In addition to nutritional value, eating healthy is also about knowing the foods your body can tolerate.
I’ve worked as a dietitian in a gastroenterology practice long enough to have seen many food trends come and go.
When I first started practicing, an austere, sugar-free regimen called the “candida diet” was popular among patients of mine who had gone the alternative health route before consulting with me, so I practically got whiplash when just a few years later, the juicing craze hit and suddenly everyone seemed to be consuming nothing but sugar. After all, juicing just means creating a cocktail of concentrated sugars from the fruits and vegetables they derive from. Soon after, my patients ushered me through the paleo craze (what I call the neo-Paleolithic era of 2013-2014), and I’ve watched as increasing numbers of them have gone gluten-free since then as paleo and paleo-esque diets like Whole30 mandate cutting out gluten-containing foods. Starting in 2015, I’ve been called upon by patients figuring out how to eat “normally” again after so-called clean diets scared them into thinking that dairy, sugar, grains, and legumes were basically poison. Soon after, I watched helplessly as the ketogenic diet claimed almost everything that was healthy and good from some of my patients’ diets in favor of bacon, beef, and cheese. Most recently, I’ve been helping patients make sense of the overwhelming dietary dictates emerging from personalized food sensitivity and gut microbiome tests.
The particulars of each new diet sensation vary, but the scenario I encounter with my patients on these programs has been remarkably consistent. People arrive at my office having recently adopted a new regimen for which they drastically change their usual eating habits—eliminating certain foods and wholeheartedly embracing others—all in a quest for better health, better energy, and better living. Sometimes, at least initially, weight seems to be coming off, much to their delight. They’re excited about this new-found way of eating that promises to help them achieve their goals for health and weight. But diets based in eliminating and/or restricting foods and food groups rarely lead to longterm, sustained change. As SELF has reported, the ketogenic diet, for example, doesn’t seem to be any more or less effective for short term weight loss than any other way of restricting calories (and long term weight loss by way of keto is thought to be unlikely). Not only are elimination-based diets not necessarily helpful for weight loss, cultivating a relationship with food that’s based on restriction and avoidance is just unhealthy.
But there’s another, slightly sneakier culprit lurking in these fad diets. They may bring exciting changes after a few days or weeks, sure. But digestive system bliss? Not so much. Sometimes, after pivoting hard to a brand new healthy eating habit, people make an unexpected discovery: the foods they think of as good can sometimes make you feel bad.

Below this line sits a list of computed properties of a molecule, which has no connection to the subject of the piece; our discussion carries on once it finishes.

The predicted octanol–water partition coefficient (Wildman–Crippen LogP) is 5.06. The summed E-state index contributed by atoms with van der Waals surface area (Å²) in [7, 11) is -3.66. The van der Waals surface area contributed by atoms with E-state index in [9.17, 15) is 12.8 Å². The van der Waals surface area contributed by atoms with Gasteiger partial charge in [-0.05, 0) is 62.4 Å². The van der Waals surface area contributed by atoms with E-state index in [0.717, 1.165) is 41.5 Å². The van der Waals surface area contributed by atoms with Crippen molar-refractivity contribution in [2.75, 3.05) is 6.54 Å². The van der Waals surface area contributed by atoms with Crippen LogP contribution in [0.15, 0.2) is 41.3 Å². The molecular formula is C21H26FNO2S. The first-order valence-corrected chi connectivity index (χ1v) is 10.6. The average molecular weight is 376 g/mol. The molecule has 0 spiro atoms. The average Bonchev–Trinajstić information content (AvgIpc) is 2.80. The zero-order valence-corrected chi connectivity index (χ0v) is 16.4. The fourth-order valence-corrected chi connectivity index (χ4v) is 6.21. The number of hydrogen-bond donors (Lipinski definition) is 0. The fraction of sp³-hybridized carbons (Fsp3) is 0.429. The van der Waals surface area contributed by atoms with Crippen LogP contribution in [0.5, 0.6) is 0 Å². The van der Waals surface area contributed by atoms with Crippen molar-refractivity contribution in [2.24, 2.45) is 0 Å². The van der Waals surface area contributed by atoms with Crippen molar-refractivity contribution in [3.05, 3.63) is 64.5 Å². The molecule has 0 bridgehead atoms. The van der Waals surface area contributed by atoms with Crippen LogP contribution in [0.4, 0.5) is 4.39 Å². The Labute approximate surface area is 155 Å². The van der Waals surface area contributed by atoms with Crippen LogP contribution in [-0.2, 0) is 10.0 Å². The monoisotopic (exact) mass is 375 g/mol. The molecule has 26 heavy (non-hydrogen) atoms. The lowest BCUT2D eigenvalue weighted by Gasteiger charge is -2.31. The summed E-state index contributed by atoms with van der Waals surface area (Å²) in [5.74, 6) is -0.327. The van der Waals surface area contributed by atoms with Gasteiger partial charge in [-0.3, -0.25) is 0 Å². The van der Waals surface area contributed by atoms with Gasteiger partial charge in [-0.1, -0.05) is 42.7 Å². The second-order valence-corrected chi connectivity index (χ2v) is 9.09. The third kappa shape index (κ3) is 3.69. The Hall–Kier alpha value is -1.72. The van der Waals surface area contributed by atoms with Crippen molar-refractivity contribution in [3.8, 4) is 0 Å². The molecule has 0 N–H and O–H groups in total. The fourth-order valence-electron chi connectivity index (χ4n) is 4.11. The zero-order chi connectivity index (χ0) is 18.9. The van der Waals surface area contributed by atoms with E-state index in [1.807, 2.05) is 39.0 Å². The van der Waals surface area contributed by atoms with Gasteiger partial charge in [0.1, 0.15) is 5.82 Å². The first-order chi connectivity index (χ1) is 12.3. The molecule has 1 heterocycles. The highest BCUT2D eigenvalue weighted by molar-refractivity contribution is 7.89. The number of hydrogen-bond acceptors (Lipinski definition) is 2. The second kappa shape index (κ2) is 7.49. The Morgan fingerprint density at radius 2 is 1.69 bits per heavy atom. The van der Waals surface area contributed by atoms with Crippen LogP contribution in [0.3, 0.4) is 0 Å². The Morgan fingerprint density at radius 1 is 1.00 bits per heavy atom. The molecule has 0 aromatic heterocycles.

I’ve seen newly minted vegans struggle with incessant gas and bloating on their new plant-based diets. I’ve seen people embrace giant salads for lunch every day, only to be rewarded with the telltale lower intestinal churning that requires a graceful but urgent exit from afternoon meetings.
This is but a small sampling of all the healthy-eating deeds that haven’t gone unpunished in my years of counseling patients with digestive disorders.
There are countless reasons why objectively nutrient-dense, health-promoting foods might not agree digestively with a given individual.
One common issue I see pertains to foods high in insoluble fiber, or what we commonly think of as “roughage.” It’s the crunchy, tough stuff found in leafy greens, fruits and veggies with thick skins or lots of seeds, popcorn kernels and bran, tough-coated seeds and crunchy nuts, stringy celery, or woody asparagus stalks. These coarse, highly textured types of fiber can remain surprisingly intact even after chewing, which leaves quite a job for the digestive system organs to break down into passable particle sizes. For some susceptible people, this means that large portions of such foods will spend a prolonged time being churned around in the stomach, provoking acid indigestion and upper stomach bloating.
Insoluble fiber is also unable to absorb or retain water in the digestive tract, which can result in irregular bowel movements of varying types. People with speedy digestive systems or whose intestines are hypersensitive to stimuli—such as those with Irritable Bowel Syndrome (IBS)—can find that eating a load of bulky foods high in insoluble fiber triggers urgent, crampy and unformed stools, often within an hour of consumption. Conversely, some people with slower gut transit may find that diets very high in roughage leave them feeling totally backed up, able only to pass hard, dried out stools that come out in incomplete pebbles. As these people learn the hard way, adopting a low-carb diet that excludes grains, root veggies, and fruits—all foods that contain the moisture-holding, formed-stool-promoting soluble fiber—may change your bowel patterns in unanticipated and unwelcome ways.
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